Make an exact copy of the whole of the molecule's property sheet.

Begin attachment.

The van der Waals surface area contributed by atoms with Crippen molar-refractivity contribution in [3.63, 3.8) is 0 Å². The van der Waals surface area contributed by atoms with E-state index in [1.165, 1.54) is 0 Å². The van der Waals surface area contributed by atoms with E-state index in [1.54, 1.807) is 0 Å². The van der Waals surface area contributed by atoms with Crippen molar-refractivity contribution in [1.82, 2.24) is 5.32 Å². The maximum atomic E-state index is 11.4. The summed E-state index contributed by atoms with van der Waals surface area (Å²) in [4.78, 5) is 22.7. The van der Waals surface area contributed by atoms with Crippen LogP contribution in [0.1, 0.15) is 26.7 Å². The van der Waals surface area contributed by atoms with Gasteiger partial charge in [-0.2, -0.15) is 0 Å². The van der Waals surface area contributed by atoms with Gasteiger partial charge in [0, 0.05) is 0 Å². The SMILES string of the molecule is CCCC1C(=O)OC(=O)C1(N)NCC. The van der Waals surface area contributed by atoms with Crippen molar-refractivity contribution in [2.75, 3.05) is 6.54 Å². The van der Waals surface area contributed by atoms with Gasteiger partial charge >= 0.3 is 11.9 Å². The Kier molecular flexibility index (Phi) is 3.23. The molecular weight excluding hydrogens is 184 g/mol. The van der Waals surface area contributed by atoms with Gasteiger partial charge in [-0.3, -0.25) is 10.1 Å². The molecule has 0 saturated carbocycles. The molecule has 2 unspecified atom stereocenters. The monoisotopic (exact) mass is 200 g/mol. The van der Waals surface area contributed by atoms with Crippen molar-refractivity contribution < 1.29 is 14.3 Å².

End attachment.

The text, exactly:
The van der Waals surface area contributed by atoms with Crippen molar-refractivity contribution in [3.63, 3.8) is 0 Å². The van der Waals surface area contributed by atoms with E-state index in [1.165, 1.54) is 0 Å². The van der Waals surface area contributed by atoms with E-state index in [1.54, 1.807) is 0 Å². The van der Waals surface area contributed by atoms with Crippen molar-refractivity contribution in [1.82, 2.24) is 5.32 Å². The maximum atomic E-state index is 11.4. The summed E-state index contributed by atoms with van der Waals surface area (Å²) in [4.78, 5) is 22.7. The van der Waals surface area contributed by atoms with Crippen LogP contribution in [0.1, 0.15) is 26.7 Å². The van der Waals surface area contributed by atoms with Gasteiger partial charge in [-0.2, -0.15) is 0 Å². The van der Waals surface area contributed by atoms with Gasteiger partial charge in [0, 0.05) is 0 Å². The SMILES string of the molecule is CCCC1C(=O)OC(=O)C1(N)NCC. The van der Waals surface area contributed by atoms with Crippen molar-refractivity contribution in [2.75, 3.05) is 6.54 Å². The van der Waals surface area contributed by atoms with Gasteiger partial charge >= 0.3 is 11.9 Å². The Kier molecular flexibility index (Phi) is 3.23. The molecular weight excluding hydrogens is 184 g/mol. The van der Waals surface area contributed by atoms with Gasteiger partial charge in [-0.3, -0.25) is 10.1 Å². The molecule has 0 saturated carbocycles. The molecule has 2 unspecified atom stereocenters. The monoisotopic (exact) mass is 200 g/mol. The van der Waals surface area contributed by atoms with Crippen molar-refractivity contribution < 1.29 is 14.3 Å².